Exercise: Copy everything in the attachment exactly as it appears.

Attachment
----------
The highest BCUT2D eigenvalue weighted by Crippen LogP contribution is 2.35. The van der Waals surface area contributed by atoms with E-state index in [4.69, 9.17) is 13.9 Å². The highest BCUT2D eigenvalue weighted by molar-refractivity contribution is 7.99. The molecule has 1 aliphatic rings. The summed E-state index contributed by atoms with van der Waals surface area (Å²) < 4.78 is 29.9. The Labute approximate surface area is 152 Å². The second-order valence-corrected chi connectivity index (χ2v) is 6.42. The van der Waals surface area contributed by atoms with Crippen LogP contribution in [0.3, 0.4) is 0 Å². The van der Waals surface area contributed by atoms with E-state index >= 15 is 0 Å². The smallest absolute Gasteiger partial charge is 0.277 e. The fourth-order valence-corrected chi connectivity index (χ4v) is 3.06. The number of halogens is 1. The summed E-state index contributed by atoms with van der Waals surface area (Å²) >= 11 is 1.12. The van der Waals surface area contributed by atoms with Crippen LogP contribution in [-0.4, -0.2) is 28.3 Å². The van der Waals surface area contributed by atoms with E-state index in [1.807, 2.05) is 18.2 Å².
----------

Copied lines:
The highest BCUT2D eigenvalue weighted by Crippen LogP contribution is 2.35. The van der Waals surface area contributed by atoms with E-state index in [4.69, 9.17) is 13.9 Å². The highest BCUT2D eigenvalue weighted by molar-refractivity contribution is 7.99. The molecule has 1 aliphatic rings. The summed E-state index contributed by atoms with van der Waals surface area (Å²) < 4.78 is 29.9. The Labute approximate surface area is 152 Å². The second-order valence-corrected chi connectivity index (χ2v) is 6.42. The van der Waals surface area contributed by atoms with Crippen LogP contribution in [0.3, 0.4) is 0 Å². The van der Waals surface area contributed by atoms with E-state index >= 15 is 0 Å². The smallest absolute Gasteiger partial charge is 0.277 e. The fourth-order valence-corrected chi connectivity index (χ4v) is 3.06. The number of halogens is 1. The summed E-state index contributed by atoms with van der Waals surface area (Å²) >= 11 is 1.12. The van der Waals surface area contributed by atoms with Crippen LogP contribution in [-0.4, -0.2) is 28.3 Å². The van der Waals surface area contributed by atoms with E-state index in [1.807, 2.05) is 18.2 Å².